Title

Functional characterization of CD30 on the large granular lymphoma cell line YT, and the cloning of a murine CD30cDNA homologue

Date of Award

1993

Availability

Article

Degree Name

Doctor of Philosophy (Ph.D.)

First Committee Member

Eckhard R. Podack, Committee Chair

Abstract

Natural killer (NK) cells are large granular lymphocytes (LGL) that have the ability to lyse certain tumor and virally infected cells without prior sensitization. Although several receptors have been shown to participate in the recognition and the triggering of tumor cell lysis, the putative NK receptor, if it does exist, has not been conclusively demonstrated. To identify cell surface molecules that are involved in recognition and triggering, monoclonal antibodies were made against the human LGL lymphoma cell line YT. Antibodies were screened for their ability to affect the cytotoxicity of YT cells against Raji target cells. The monoclonal antibody chosen for the basis of this study, C10, downregulated cytotoxicity and induced homotypic aggregation of YT cells in a time dependent manner. Both processes required prolonged pretreatment of YT cells to observe the effect. C10 was shown to recognize CD30, which was originally described as the Ki-1 antigen expressed by Reed-Sternberg cells of Hodgkin's lymphoma. Studies revealed that C10, upon binding to CD30, had indirect effects on cytotoxicity and aggregation by causing the downregulation of CD28 expression and the upregulation (of expression or affinity) of an unidentified adhesion molecule. Since CD28 expression on YT cells is required for the recognition and lysis of B7 expressing targets such as Raji, it is suggested that C10 inhibition of cytotoxicity is caused by the downregulation of CD28 expression or signaling. Anti-CD30 also caused the upregulation of IL-2R p55 expression. During the course of this study, the murine homologue of CD30 was cloned and found to be expressed on activated lymphocytes and in the thymus. Comparison of the peptide structure of murine and human CD30 revealed that the murine peptide has a portion of the extracellular domain deleted. These studies suggest an important role for CD30 in lymphocyte activation and development.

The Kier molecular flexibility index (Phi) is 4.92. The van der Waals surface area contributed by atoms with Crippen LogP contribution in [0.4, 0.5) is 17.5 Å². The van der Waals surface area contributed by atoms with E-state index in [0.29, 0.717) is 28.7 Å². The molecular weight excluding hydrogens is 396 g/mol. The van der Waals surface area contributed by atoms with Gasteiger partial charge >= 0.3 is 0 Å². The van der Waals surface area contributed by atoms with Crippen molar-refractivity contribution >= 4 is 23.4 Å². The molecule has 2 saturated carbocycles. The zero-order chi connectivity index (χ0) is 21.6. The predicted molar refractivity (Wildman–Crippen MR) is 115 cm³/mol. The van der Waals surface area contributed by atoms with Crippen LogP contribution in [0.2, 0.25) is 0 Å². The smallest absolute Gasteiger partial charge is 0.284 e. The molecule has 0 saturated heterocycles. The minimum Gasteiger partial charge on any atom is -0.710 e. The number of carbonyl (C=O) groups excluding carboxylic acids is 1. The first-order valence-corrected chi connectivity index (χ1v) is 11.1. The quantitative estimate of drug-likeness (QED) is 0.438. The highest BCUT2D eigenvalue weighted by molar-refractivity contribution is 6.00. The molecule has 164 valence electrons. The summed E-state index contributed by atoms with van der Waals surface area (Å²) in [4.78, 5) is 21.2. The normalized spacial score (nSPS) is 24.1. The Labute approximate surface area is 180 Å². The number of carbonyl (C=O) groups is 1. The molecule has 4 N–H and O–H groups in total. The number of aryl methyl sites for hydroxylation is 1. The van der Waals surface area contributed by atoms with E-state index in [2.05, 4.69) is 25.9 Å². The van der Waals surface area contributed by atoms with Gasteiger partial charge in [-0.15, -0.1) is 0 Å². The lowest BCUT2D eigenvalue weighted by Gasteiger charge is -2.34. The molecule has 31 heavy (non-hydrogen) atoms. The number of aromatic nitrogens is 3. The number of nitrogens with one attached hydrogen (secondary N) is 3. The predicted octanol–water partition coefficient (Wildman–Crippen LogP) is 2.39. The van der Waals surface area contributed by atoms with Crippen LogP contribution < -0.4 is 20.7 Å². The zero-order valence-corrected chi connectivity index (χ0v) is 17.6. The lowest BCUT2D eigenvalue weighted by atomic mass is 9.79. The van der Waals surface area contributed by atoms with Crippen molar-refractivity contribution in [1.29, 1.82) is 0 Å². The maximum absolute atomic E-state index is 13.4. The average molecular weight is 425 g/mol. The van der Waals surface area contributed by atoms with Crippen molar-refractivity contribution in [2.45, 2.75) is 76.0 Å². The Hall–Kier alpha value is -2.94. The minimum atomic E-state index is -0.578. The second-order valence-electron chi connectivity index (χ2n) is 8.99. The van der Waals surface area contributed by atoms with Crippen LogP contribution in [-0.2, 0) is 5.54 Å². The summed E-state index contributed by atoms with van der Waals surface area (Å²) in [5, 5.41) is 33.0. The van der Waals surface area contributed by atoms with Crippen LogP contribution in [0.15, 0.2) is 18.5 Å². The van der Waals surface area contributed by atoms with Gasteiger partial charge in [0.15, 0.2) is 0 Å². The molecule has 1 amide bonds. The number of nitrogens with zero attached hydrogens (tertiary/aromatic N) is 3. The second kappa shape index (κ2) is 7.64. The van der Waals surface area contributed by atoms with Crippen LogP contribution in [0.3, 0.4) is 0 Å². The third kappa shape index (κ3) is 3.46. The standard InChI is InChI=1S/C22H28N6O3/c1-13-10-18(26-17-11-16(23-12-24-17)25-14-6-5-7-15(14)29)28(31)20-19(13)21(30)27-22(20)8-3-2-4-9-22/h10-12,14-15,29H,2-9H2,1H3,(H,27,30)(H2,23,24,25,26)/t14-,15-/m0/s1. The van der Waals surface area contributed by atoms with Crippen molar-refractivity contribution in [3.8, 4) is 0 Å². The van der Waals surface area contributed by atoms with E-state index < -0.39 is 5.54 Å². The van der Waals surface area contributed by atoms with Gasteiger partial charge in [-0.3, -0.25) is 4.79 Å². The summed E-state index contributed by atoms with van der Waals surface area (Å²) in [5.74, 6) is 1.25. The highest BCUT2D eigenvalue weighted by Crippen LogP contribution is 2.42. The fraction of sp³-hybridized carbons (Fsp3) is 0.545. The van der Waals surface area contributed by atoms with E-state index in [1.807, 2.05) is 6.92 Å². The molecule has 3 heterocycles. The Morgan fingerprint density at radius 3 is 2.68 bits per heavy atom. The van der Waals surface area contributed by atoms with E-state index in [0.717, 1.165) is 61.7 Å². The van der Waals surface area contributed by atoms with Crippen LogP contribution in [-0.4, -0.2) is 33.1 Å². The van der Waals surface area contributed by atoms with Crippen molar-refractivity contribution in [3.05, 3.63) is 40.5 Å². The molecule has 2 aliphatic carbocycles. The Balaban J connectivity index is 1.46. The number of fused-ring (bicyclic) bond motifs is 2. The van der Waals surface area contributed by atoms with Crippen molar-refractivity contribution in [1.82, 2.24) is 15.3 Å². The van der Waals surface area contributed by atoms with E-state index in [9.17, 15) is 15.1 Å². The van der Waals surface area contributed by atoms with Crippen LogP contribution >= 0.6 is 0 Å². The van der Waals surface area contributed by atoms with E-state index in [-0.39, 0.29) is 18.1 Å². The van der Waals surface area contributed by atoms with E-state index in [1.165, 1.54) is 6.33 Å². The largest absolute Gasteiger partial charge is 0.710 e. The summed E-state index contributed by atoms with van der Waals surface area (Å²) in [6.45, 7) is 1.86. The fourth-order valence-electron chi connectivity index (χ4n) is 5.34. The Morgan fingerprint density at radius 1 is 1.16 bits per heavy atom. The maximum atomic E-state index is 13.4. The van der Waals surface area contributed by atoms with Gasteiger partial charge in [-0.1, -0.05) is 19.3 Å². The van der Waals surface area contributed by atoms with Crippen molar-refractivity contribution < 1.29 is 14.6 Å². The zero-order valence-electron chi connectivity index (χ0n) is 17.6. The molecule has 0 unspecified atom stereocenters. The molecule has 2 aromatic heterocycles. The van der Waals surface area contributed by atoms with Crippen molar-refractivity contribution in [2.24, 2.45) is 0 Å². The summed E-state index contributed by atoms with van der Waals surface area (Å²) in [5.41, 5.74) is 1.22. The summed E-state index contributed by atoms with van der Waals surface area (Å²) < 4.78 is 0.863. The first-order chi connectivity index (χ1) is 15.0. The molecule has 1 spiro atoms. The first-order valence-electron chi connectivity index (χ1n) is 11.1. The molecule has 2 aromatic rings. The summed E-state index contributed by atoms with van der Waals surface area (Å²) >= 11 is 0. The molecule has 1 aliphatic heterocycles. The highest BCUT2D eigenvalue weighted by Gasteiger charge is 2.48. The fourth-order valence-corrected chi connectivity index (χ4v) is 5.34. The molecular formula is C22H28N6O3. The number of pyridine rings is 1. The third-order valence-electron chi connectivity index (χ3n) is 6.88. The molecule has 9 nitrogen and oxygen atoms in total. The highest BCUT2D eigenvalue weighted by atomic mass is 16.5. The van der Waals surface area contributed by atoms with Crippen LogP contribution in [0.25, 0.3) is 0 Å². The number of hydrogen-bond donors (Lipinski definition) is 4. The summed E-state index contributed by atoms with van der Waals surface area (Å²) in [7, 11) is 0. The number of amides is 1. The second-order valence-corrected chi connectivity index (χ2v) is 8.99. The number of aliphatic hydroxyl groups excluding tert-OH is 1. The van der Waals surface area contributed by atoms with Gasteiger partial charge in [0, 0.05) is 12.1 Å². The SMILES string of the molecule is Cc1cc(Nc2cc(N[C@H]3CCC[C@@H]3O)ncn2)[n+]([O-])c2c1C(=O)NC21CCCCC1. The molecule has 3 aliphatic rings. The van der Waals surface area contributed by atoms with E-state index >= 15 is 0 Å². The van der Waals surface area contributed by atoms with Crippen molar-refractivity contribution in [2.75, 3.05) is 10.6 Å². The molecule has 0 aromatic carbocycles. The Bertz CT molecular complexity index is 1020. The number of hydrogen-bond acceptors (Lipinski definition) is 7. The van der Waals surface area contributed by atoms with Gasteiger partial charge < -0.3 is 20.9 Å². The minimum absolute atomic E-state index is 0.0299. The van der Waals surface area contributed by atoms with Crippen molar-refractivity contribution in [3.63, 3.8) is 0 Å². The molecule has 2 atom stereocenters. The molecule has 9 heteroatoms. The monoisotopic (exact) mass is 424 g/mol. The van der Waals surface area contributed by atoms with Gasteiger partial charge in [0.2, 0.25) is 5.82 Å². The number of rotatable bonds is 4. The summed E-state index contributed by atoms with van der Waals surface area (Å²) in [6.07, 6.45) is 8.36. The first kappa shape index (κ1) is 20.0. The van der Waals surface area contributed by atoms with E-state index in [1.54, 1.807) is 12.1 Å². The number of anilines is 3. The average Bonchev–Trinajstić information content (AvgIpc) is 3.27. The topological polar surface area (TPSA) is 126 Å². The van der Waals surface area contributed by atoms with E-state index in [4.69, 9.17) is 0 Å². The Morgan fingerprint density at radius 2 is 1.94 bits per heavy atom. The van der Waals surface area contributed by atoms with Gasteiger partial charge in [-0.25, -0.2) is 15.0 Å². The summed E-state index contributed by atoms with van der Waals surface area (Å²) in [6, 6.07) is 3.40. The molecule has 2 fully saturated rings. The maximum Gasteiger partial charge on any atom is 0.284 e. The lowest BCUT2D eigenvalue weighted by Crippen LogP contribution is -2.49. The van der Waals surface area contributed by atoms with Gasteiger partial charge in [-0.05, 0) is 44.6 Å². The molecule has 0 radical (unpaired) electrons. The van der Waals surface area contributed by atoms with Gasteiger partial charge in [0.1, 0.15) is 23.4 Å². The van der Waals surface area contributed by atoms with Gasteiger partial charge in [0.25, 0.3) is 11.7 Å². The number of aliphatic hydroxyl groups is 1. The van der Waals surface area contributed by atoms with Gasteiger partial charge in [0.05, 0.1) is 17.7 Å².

Keywords

Biology, Molecular; Health Sciences, Immunology

Link to Full Text

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